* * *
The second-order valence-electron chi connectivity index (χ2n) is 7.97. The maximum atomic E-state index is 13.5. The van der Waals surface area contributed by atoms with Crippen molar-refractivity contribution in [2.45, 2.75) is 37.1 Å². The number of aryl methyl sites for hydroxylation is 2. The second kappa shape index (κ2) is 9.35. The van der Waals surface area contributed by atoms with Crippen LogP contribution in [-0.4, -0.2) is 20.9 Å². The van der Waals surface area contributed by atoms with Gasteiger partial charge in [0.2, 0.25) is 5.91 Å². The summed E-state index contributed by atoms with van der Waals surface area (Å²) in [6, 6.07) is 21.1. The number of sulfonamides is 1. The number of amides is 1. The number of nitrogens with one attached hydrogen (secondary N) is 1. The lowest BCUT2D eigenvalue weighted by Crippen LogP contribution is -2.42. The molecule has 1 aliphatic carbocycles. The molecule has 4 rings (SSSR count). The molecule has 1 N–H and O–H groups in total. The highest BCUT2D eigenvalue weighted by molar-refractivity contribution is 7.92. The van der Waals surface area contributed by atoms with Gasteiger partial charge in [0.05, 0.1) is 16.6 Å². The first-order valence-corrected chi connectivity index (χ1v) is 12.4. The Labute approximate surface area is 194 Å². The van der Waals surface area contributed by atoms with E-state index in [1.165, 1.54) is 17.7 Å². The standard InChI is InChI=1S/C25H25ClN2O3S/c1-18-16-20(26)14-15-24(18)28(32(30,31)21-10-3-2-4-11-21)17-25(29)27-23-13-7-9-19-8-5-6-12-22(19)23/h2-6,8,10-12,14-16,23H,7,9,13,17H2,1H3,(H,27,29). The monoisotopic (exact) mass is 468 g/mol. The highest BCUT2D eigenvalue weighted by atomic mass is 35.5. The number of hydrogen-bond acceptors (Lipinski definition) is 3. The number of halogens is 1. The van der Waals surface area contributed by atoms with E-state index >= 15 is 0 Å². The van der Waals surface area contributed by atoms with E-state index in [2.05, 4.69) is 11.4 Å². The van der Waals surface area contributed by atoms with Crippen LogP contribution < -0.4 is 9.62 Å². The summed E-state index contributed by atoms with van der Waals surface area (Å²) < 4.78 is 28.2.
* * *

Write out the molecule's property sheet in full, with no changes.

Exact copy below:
The second-order valence-electron chi connectivity index (χ2n) is 7.97. The maximum atomic E-state index is 13.5. The van der Waals surface area contributed by atoms with Crippen molar-refractivity contribution in [2.45, 2.75) is 37.1 Å². The number of aryl methyl sites for hydroxylation is 2. The second kappa shape index (κ2) is 9.35. The van der Waals surface area contributed by atoms with Crippen LogP contribution in [-0.4, -0.2) is 20.9 Å². The van der Waals surface area contributed by atoms with Gasteiger partial charge in [0.2, 0.25) is 5.91 Å². The summed E-state index contributed by atoms with van der Waals surface area (Å²) in [6, 6.07) is 21.1. The number of sulfonamides is 1. The number of amides is 1. The number of nitrogens with one attached hydrogen (secondary N) is 1. The lowest BCUT2D eigenvalue weighted by Crippen LogP contribution is -2.42. The molecule has 1 aliphatic carbocycles. The molecule has 4 rings (SSSR count). The molecule has 1 N–H and O–H groups in total. The highest BCUT2D eigenvalue weighted by molar-refractivity contribution is 7.92. The van der Waals surface area contributed by atoms with Gasteiger partial charge in [0.05, 0.1) is 16.6 Å². The first-order valence-corrected chi connectivity index (χ1v) is 12.4. The Labute approximate surface area is 194 Å². The van der Waals surface area contributed by atoms with E-state index in [1.165, 1.54) is 17.7 Å². The standard InChI is InChI=1S/C25H25ClN2O3S/c1-18-16-20(26)14-15-24(18)28(32(30,31)21-10-3-2-4-11-21)17-25(29)27-23-13-7-9-19-8-5-6-12-22(19)23/h2-6,8,10-12,14-16,23H,7,9,13,17H2,1H3,(H,27,29). The monoisotopic (exact) mass is 468 g/mol. The highest BCUT2D eigenvalue weighted by atomic mass is 35.5. The number of hydrogen-bond acceptors (Lipinski definition) is 3. The number of halogens is 1. The van der Waals surface area contributed by atoms with E-state index >= 15 is 0 Å². The van der Waals surface area contributed by atoms with E-state index in [2.05, 4.69) is 11.4 Å². The van der Waals surface area contributed by atoms with Crippen LogP contribution < -0.4 is 9.62 Å². The summed E-state index contributed by atoms with van der Waals surface area (Å²) < 4.78 is 28.2.